An altogether different glass

Increasingly used in modern railway station design, security glass is not only an aesthetically useful material, it helps to make these busy public spaces safer.

Ray Philpott reports.

The UK’s railway stations are visibly benefiting from significant overall investment in the network. Forlorn and unloved buildings are being restored and modernised, reinvented and even completely replaced to meet today’s travel needs – and creating some striking architecture in the process.

London’s Kings Cross, St Pancras and London Bridge stations, along with Reading, Manchester Victoria and Birmingham New Street are among the high-profile symbols of this new era – with many more new and redeveloped stations in the pipeline over the next decade and beyond.

Glass features strongly in contemporary infrastructure architecture. Whether used structurally, for cladding, to provide natural light or for crowd control, it is a material prized both for its excellent, versatile functionality and visual appeal.

However, today’s station designers are having to take into account two different but equally critical safety-related issues. Firstly, the UK is under the most sustained security alert since World War Two. Amid fears that a major terrorist attack on our soil is looking increasingly likely, the country’s official international terrorist threat level was uprated from ‘substantial’ to ‘severe’ last year.

Secondly, more people are catching trains every year, making effective crowd management, intuitive wayfinding, and easily accessible emergency escape routes an increasingly important aspect of safe station design.

There’s no doubt glass enables designers and architects to create less cluttered, easier to navigate and more open and well-lit public areas in stations. This makes these busy public buildings safer for travellers by providing greater visibility on concourses, platforms and thoroughfares and deterring potential terrorist activity.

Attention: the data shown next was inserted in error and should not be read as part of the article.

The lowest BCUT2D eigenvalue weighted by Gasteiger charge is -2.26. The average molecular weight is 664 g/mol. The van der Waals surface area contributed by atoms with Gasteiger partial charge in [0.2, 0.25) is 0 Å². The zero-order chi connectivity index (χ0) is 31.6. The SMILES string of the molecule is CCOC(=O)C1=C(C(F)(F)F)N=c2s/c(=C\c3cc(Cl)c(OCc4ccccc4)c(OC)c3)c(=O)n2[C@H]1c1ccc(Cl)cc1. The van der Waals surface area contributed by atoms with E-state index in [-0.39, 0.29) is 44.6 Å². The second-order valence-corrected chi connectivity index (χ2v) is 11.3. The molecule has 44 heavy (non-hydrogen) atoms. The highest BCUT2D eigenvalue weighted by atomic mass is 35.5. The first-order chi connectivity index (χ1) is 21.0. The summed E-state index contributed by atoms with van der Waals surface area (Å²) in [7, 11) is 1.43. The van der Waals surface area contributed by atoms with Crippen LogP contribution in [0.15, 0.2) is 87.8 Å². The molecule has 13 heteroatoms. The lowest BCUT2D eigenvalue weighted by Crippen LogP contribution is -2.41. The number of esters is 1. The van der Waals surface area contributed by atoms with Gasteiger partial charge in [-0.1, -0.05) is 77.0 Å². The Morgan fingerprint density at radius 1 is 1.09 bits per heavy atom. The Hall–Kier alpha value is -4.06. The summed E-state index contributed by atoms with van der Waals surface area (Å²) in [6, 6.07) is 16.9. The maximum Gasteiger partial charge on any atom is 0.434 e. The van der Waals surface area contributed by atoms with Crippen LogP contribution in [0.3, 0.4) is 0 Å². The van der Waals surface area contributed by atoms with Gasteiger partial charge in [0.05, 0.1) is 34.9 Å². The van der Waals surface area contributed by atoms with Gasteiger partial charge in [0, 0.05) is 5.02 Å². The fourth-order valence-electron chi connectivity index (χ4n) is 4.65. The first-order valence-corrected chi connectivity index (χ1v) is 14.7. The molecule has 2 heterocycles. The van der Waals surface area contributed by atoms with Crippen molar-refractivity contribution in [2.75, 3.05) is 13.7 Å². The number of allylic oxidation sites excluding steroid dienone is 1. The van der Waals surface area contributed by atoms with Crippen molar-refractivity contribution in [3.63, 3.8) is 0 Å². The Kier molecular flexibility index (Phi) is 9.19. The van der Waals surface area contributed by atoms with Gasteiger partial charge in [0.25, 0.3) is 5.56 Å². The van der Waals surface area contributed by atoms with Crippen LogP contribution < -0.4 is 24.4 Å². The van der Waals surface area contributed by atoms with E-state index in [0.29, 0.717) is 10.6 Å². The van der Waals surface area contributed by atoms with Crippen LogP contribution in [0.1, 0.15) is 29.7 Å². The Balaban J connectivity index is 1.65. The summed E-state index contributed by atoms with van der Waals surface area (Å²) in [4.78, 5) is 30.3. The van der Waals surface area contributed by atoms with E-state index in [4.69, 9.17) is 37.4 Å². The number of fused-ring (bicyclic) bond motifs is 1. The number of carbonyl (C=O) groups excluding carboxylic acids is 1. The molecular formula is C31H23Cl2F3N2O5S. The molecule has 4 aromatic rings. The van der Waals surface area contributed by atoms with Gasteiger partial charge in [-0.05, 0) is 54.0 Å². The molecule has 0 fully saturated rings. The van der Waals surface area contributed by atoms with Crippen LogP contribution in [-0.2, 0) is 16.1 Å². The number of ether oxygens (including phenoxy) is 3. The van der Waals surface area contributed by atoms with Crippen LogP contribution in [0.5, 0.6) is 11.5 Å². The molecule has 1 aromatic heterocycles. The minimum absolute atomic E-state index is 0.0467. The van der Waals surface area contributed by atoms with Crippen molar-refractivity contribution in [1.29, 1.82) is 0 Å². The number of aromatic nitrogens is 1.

However, one potential drawback of glass is the way it behaves in an explosion, as Gary Bundy, Technical Director of Sto, a manufacturer of state-of-the-art explosion-resistant glass, explains:

“When a device is detonated in a built-up area, the majority of injuries sustained are not from the blast itself but from the debris – and particularly glass fragments – that fly around with devastating effect.

“An exploding bomb creates an instantaneous release of energy generating heat and a blast wave felt as positive pressure. The blast wave carries destructive power from the seat of the explosion and is deadly to anyone in its vicinity. In its wake though, comes negative pressure, causing debris to fly large distances with potentially catastrophic consequences.”

Right choice

Clearly, increasing the safety of the building involves selecting the right glass and fixings to reduce blast debris.

Bundy says:

“The Department for Transport’s 2012 Security in Design of Stations (SIDOS) Guide recognises the risk of terrorism and the potential for the station infrastruc- ture to ‘include proven and effective protective security meas- ures that will prevent, mitigate or deter attacks from terrorists.”

“Annealed (toughened) glass breaks into sharp shards which are potentially lethal, so glass has always been a focus for safety guidance. The design of doors, windows and shopfronts has been regulated for some years, but recently glass facade systems have been included in safety scrutiny.”

He continues:

“For station designers there are three areas of concern: the type of glass and its behaviour under blast conditions; the stability of the attachment of the glass to its fixings; and the security of the mechanism used to fix the whole facade system to the building fabric.

“The relevant standard is ISO 16933 2007 – Glass in Building: Explosion-resistant security glazing. This is a procedure for establishing the air-blast resistance of glazing systems – remembering that most of the damage is caused by glass fragments pulled away from the building fabric by the negative force that follows an explosion.”

Smart glass at Reading

Reading station, one of busiest parts of the UK rail network, recently completed a four-year redesign and refurbishment that has delivered new platforms, a whole new entrance and a complete reworking of the passenger circulation areas.

Network Rail and Grimshaw Architects have turned a struggling 19th century station into an effective modern transport hub.

Over 1,200 sq m of StoVentec glass cladding – an explosion- resistant safety glass developed by Sto – forms the station’s highly aesthetic cladding.

Intensive test results show the security glass effectively withstands the effects of a blast. Bundy points out:

“This means glass doesn’t have to be excluded from the range of materials used in public spaces at relatively high risk of attack.”